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unit tests and time dependencies

 
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In a recent thread, Andy Hunt stated that tests should not rely "on anything that isn't under your direct control (like the time ...)."
Typically, I'll read such statements and my mind will quickly add caveats such as, "except when the behavior is time dependent, in which case the setup for the test should control the time," and I'd be content that I've understood things. But perhaps I don't understand something.
If the behavior of some part of a system depends on the current time, then is there an alternative to controlling the time, as far as the test is concerned?
[ February 19, 2004: Message edited by: Dirk Schreckmann ]
 
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Hi Dirk,
If I may: this is another instance where test-driven design would help. If you need to manipulate time in a test, then the application's access to time information has to be mockable. You'd write the application to call myTimeSource.getTime() instead of System.currentTimeMillis(), and myTimeSource.getDate() instead of new Date(), etc. where myTimeSource is some instance of an interface TimeSource that you define. Then the test can just provide its own TimeSource implementation to make time appear to pass in whatever manner is necessary for the test.
Now, you can't test response times this way -- but those would be functional tests, not unit tests.
 
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Along the same lines I have been wondering about tests for a class that extends java.util.TimerTask and impliments the abstract run method. I know that tests are supposed to run quickly - but I have been using Thread.sleep in the test to allow time for the run method to be called by the "Timer" that it is scheduled with. Because I want the run method to update a instance variable each minute, since this is a time tracking app, the tests have to run for at least a minute. More if I want to test that only one task can be active at a time. I don't see any way around this. Is this the correct way to go about testing? Using TDD I haven't found that I need a method to set the delay and period for Timer.scheduleAtFixedRate to anything other than 60000 milliseconds. This is my first post so please let me know if I should have posted elsewhere.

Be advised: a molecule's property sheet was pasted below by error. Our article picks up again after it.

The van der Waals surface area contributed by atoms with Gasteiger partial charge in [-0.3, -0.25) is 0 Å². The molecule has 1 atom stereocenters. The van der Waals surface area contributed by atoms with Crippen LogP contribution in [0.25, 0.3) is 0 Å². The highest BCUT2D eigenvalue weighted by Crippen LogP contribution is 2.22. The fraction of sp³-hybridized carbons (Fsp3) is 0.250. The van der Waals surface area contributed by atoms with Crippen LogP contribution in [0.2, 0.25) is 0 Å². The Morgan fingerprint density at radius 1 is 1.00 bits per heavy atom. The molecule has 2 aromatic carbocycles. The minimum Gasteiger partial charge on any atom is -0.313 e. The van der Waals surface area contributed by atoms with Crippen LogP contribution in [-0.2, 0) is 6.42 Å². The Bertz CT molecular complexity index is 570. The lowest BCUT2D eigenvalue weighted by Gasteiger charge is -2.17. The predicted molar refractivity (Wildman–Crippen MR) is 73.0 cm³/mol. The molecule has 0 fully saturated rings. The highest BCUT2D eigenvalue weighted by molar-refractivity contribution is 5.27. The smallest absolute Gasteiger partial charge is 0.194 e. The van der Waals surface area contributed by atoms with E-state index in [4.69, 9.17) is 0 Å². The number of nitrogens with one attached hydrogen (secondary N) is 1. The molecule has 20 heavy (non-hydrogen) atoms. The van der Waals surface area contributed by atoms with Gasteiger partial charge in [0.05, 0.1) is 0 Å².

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Patrick, I see two options here:
1) Put your 1-minute test into a set of "slow running" tests, which get executed more rarely (compared to your "these I'm working on right now" set of tests).
2) Make the "60 seconds" configurable. I know it isn't needed to implement the functionality, but it's sometimes an exception worth of doing -- to make testing easier.
 
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Patrick,

Using TDD I haven't found that I need a method to set the delay and period for Timer.scheduleAtFixedRate to anything other than 60000 milliseconds.


Or you could use TDD to see the "need" to set the time. You want a test that schedules a fixed rate. To me the signature the test is asking for is: scheduleAtFixedRate(long numMillis). Then scheduleAtFixedRate() for 60 seconds could be the exposed public method.
This could be a package private method if you don't want to expose it. But if you do choose to expose it, you have a more generic class.
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